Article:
jamestown heading

I. Native Women

II. First Women

III. More Women

IV. Cash Crop

V. Women's Lives

VI. Indentured Servant

VII. Wives

VIII. Living Condition

IX. Family Work

X. Women's Work

XI. Fate of Jamestown

XII.
Sources

XI. The Fate of Jamestown

John Smith’s map of Jamestown in 1608
John Smith’s map of Jamestown in 1608
click on image for larger view
Credit: Virtual Jamestown, Virginia
Center for Digital History, UVA

The Virginia Company of London was dissolved in 1624 and Jamestown became a royal colony under the control of King James I. By this time, the Jamestown population was growing rapidly with a large influx of English immigrants. The community had long before outgrown the confines of the original fort structure. Jamestown was the colonial capital with brick stores and homes lining its streets, but colonists had spread far beyond Jamestown. People seeking land for tobacco migrated into Maryland, central and northern Virginia, and south into Carolina. In Virginia, however, Jamestown remained the seat of the General Assembly and urban society.

In the 1670s, Nathaniel Bacon led a group of insurgents in an attack, known as Bacon’s Rebellion, against the appointed governor, Sir William Berkeley. During the conflict, rebels completely destroyed the town of Jamestown by setting fires. When Governor Berkeley regained control of Jamestown, he tried to rebuild quickly with wooden structures. Legislative acts in 1680 and 1690 and royal instructions from 1692 reaffirmed Jamestown as the colonial capital and its leaders attempted to rebuild in brick, but the town never fully recovered.

Painting of the ruins of Jamestown
Painting of the ruins of Jamestown
click on image for larger view
Credit: Virginia Historical Society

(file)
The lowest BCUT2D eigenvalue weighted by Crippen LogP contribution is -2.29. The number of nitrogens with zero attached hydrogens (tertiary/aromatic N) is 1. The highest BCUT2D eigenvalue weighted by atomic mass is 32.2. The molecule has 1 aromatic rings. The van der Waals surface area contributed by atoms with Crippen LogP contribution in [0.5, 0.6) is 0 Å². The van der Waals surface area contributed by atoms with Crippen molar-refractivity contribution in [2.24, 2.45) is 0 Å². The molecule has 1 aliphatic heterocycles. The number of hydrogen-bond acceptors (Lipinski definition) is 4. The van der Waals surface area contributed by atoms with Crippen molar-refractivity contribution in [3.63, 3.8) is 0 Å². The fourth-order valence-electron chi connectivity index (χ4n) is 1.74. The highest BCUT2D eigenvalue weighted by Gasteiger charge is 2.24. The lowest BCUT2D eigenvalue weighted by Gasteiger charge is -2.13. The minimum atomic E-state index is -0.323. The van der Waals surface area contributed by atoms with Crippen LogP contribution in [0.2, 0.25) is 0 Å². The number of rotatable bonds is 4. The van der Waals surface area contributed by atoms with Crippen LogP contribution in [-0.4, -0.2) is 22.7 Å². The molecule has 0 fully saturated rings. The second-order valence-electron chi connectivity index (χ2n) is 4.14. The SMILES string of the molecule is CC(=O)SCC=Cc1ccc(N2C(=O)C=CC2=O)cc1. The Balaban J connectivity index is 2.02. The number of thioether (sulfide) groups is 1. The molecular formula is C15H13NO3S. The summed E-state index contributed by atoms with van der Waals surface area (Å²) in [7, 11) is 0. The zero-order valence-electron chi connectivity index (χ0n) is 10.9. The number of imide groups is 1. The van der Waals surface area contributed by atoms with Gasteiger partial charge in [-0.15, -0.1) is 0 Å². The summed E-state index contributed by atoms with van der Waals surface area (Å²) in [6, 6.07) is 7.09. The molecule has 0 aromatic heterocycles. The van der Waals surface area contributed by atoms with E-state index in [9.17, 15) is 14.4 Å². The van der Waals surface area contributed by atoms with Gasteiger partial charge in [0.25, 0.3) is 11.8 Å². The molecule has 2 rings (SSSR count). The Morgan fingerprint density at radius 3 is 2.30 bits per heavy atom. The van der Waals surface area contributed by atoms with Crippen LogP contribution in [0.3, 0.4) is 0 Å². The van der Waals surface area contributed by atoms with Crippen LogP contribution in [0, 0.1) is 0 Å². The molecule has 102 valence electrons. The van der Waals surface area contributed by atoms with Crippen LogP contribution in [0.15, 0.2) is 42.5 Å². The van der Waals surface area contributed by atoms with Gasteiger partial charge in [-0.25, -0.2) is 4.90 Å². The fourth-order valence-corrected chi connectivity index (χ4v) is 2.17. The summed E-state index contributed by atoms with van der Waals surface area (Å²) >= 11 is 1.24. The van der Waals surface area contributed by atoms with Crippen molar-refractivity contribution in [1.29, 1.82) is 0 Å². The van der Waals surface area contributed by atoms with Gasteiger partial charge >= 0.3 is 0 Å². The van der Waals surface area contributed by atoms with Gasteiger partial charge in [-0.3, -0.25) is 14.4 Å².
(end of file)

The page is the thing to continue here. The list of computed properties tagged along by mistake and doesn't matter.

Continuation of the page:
By 1697, sentiments leaned toward moving the capital of the colony to Middle Plantation, the location of the newly established College of William and Mary, named for King William III and Queen Mary II of England. When the Jamestown statehouse burned in 1698, this idea gained more support. In 1699 the General Assembly moved the capital of Virginia to Middle Plantation, renamed Williamsburg after King William III. Almost immediately, the town lots of Jamestown were absorbed into two large plantations, and Jamestown as an urban center ceased to exist.

Although families were not based around Jamestown any longer, the women who lived on large plantations or farms performed the same duties. They were in charge of the household management, the manufacture of goods for their families, and the care of their children. As the Jamestown settlement faded away, women’s roles remained an integral part of colonial society.

Although the women of Jamestown were never as well known as their male counterparts, their presence was important to the success of the original settlement. Without women, the Jamestown colony never would have achieved the social stability and permanence that is key to civilization.


Women in New England Colonies




This exhibit was curated by Kristin E. Tremper, NWHM Spring 2007 Intern, in collaboration with Doris Weatherford, NWHM Board Member and women's historian. Web design by Holly Kearl.

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